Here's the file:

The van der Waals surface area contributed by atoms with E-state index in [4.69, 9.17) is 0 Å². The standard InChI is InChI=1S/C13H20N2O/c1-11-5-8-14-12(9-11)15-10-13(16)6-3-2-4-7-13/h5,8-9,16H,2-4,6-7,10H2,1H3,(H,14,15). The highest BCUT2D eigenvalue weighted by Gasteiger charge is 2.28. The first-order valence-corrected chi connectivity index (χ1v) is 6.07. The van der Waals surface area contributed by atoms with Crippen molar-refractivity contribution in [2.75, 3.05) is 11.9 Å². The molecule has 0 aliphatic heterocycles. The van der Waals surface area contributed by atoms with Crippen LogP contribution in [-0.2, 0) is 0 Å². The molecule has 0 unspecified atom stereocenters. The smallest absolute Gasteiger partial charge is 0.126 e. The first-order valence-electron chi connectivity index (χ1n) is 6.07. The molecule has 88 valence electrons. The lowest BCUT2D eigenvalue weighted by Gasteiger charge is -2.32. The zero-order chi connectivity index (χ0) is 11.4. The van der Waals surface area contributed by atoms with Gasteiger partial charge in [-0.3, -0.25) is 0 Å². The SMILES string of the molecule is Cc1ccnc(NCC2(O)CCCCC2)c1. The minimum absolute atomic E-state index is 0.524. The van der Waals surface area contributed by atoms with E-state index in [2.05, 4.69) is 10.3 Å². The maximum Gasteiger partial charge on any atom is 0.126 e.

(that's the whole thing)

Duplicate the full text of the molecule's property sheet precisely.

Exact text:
The van der Waals surface area contributed by atoms with E-state index in [4.69, 9.17) is 0 Å². The standard InChI is InChI=1S/C13H20N2O/c1-11-5-8-14-12(9-11)15-10-13(16)6-3-2-4-7-13/h5,8-9,16H,2-4,6-7,10H2,1H3,(H,14,15). The highest BCUT2D eigenvalue weighted by Gasteiger charge is 2.28. The first-order valence-corrected chi connectivity index (χ1v) is 6.07. The van der Waals surface area contributed by atoms with Crippen molar-refractivity contribution in [2.75, 3.05) is 11.9 Å². The molecule has 0 aliphatic heterocycles. The van der Waals surface area contributed by atoms with Crippen LogP contribution in [-0.2, 0) is 0 Å². The molecule has 0 unspecified atom stereocenters. The smallest absolute Gasteiger partial charge is 0.126 e. The first-order valence-electron chi connectivity index (χ1n) is 6.07. The molecule has 88 valence electrons. The lowest BCUT2D eigenvalue weighted by Gasteiger charge is -2.32. The zero-order chi connectivity index (χ0) is 11.4. The van der Waals surface area contributed by atoms with Gasteiger partial charge in [-0.3, -0.25) is 0 Å². The SMILES string of the molecule is Cc1ccnc(NCC2(O)CCCCC2)c1. The minimum absolute atomic E-state index is 0.524. The van der Waals surface area contributed by atoms with E-state index in [2.05, 4.69) is 10.3 Å². The maximum Gasteiger partial charge on any atom is 0.126 e.